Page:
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What you should know about health care fraud, waste & abuse

Help keep yourself and your loved ones safe

Health care fraud, waste and abuse affects everyone in the U.S.1 So let’s make sure you know what it is, how to spot it and how to help us prevent it. What is it exactly? Well, fraud is when someone intentionally lies to a health insurance company, Medicaid or Medicare to get money. Abuse happens when best medical practices aren’t followed, leading to expenses and treatments that aren’t needed. And waste is when someone overuses health services carelessly.

Why it matters

When dishonest members or health care professionals engage in health care fraud, waste and abuse, it has an impact on you. Take a look at how this growing problem makes things harder for you and your loved ones.

Puts a big dent in your wallet

The huge monetary losses increase the cost of your doctor visits, copays and monthly payments. The FBI estimates that health care fraud is responsible for 3% to 10% of all health care costs. That’s about $75 billion to $250 billion total per year.2 Ouch.

Prevents you from getting security clearances

Many jobs require a government security clearance, and those are issued to honest and trustworthy people whose loyalty to the U.S. can be proven.3 If you’ve been a victim of health care fraud, waste and abuse and never resolved the issue, you won’t be able to get the clearances because of your compromised health records.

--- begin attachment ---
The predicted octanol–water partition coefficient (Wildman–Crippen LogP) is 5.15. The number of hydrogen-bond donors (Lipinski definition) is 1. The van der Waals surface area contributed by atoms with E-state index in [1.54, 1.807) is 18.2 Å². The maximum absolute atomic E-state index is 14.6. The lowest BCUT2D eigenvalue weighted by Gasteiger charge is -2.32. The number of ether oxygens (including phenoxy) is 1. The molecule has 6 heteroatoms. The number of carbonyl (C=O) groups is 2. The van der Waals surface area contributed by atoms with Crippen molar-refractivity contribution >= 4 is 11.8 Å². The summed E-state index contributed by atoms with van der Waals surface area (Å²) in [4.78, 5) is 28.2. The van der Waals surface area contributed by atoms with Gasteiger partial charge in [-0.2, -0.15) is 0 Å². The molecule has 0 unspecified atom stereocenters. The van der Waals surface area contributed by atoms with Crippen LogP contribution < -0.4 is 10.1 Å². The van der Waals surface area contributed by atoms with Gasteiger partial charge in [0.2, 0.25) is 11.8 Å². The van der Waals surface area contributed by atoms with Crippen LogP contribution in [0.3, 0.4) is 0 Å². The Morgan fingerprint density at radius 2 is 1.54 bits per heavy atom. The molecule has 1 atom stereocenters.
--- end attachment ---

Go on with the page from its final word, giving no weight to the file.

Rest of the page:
Increases your health risks

When you go to the doctor, your medical history, along with your current symptoms, help the doctor decide how to treat you. Sadly, some untrustworthy health care professionals may put your health at risk for the sake of their own benefit and suggest services or procedures you don’t really need.

Makes you vulnerable to identity theft

You’re familiar with this one when it comes to credit cards. But medical identity theft is also a big problem. Not only does it cost you time and money to resolve the issue, but if someone steals your information to get services or submit false claims, they can also compromise your safety. The thief could use up all your benefits, and then you wouldn’t be able to use them when you need care. Plus, a compromised health record could put you at risk for receiving treatments you don’t actually need or even keep you from getting life insurance in the future.